You can see how that might set up feelings of shame and a reluctance to open up to others about the skills she has. 

I am still refining this character building tool for writers, but I am open to sharing the information and potentially setting up a series of online workshops if there is enough interest. 


Leave a comment, email, tweet or even an old fashioned snail-mail letter to my PO box (address on www.elynnhwriting.com) and I will respond. 

Friday, April 14, 2017

Interview


Clearly April is turning out to be a busy month for me. Click the link below to read an interview with me by British author and co-founder of Author's Reach, Richard Hardie.

Feel free to leave a comment to let me know what you think.

http://richardhardies.blogspot.co.uk/2017/04/interview-with-author-lynn-hooghiemstra.html#comment-form

Tuesday, April 11, 2017

Book Review: Mars One


Mars One by Jonathan Maberry

It’s been quite a while since I indulged in reading a book in one sitting. This past weekend, however, I let everything be and got comfortable with a really good book; reading till very late into the night. (Yes, Monday morning was a little rough)

Mars One is NY Times suspense author, anthology editor, comic book writer, magazine feature writer, playwright, content creator and writing teacher/lecturer, Jonathan Maberry’s foray into YA science fiction. I’d say he’s exceeded expectations and in the process has set the bar quite high for his fellow writers.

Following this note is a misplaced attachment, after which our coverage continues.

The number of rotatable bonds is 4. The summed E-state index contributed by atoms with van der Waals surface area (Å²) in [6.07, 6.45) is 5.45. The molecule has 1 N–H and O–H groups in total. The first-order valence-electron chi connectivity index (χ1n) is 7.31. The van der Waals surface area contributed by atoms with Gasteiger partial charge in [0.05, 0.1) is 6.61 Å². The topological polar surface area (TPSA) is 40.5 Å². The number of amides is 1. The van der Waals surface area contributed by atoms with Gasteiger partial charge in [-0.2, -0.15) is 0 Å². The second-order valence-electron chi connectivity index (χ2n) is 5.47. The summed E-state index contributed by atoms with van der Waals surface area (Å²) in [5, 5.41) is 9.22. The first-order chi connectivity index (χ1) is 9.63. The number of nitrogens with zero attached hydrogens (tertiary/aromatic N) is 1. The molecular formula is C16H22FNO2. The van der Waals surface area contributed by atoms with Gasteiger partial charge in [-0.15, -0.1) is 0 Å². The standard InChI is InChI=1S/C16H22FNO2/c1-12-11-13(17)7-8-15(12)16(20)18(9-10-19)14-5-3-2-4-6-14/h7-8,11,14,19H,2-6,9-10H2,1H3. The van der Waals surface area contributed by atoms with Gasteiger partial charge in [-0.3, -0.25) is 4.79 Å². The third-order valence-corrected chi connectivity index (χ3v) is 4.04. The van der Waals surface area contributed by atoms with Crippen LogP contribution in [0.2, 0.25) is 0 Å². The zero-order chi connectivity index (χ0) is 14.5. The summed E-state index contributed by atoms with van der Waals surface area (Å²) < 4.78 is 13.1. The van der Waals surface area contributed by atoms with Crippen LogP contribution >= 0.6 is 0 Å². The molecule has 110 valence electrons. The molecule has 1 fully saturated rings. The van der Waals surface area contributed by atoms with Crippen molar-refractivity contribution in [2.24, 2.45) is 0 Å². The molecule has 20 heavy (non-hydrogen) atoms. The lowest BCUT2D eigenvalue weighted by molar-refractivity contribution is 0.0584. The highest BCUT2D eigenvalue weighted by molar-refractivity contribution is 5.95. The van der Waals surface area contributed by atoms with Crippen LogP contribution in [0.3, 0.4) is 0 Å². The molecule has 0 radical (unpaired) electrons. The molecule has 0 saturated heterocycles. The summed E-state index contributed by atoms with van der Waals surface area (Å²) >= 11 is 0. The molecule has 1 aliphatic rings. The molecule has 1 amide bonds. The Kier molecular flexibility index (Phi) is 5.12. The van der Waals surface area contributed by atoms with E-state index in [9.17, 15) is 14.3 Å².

Imagine being a 16-yr. old boy and having trained and prepared for the first manned mission to Mars since you were 12. Your mother is an insanely good mechanical engineer and your father is a top notch botanist who will be growing food on Mars for the colonists.  Tristan Hart is no slouch as a mechanic either. Now mix in the normal stuff a 16-yr old boy in love with a girl has to deal with and you start to see how this might be a different adventure. 

The story is very well crafted. And is so much more than boy meets girl and has to leave girl to go to Mars. It asks and manages to thoughtfully answer some very big questions that face humanity. Maberry has created deeply relatable, diverse and intelligent characters who, in a not too distant future, leave behind everything familiar and set out to become the first colonists headed for Mars. 

The science has been meticulously researched and is offered in a very natural way without going over the reader’s head. A treat for a secret space nerd, like me. 

What rounds out this well-written story that follows young Tristan Hart and his parents along with their fellow colonists on their journey, is the depth and breadth of information the author appears to have at his fingertips and is able to blend seamlessly into the narrative: history, philosophy and mythology all fitting neatly in and adding extra layers to the story.